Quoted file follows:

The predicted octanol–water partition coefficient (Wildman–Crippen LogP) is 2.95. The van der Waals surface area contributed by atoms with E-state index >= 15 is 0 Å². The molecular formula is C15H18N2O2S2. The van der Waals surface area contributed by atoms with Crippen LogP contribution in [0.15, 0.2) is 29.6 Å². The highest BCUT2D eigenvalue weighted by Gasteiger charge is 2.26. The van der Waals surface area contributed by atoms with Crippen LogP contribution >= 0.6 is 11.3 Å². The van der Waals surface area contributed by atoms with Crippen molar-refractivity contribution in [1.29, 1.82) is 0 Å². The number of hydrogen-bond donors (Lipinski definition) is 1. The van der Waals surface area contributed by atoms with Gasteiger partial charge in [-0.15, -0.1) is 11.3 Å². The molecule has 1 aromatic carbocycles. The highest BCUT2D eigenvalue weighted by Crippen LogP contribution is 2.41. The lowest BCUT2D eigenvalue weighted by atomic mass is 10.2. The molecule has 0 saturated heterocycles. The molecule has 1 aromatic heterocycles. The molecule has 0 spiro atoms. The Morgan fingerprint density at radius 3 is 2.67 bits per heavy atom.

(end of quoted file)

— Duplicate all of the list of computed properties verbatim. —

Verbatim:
The predicted octanol–water partition coefficient (Wildman–Crippen LogP) is 2.95. The van der Waals surface area contributed by atoms with E-state index >= 15 is 0 Å². The molecular formula is C15H18N2O2S2. The van der Waals surface area contributed by atoms with Crippen LogP contribution in [0.15, 0.2) is 29.6 Å². The highest BCUT2D eigenvalue weighted by Gasteiger charge is 2.26. The van der Waals surface area contributed by atoms with Crippen LogP contribution >= 0.6 is 11.3 Å². The van der Waals surface area contributed by atoms with Crippen molar-refractivity contribution in [1.29, 1.82) is 0 Å². The number of hydrogen-bond donors (Lipinski definition) is 1. The van der Waals surface area contributed by atoms with Gasteiger partial charge in [-0.15, -0.1) is 11.3 Å². The molecule has 1 aromatic carbocycles. The highest BCUT2D eigenvalue weighted by Crippen LogP contribution is 2.41. The lowest BCUT2D eigenvalue weighted by atomic mass is 10.2. The molecule has 0 saturated heterocycles. The molecule has 1 aromatic heterocycles. The molecule has 0 spiro atoms. The Morgan fingerprint density at radius 3 is 2.67 bits per heavy atom.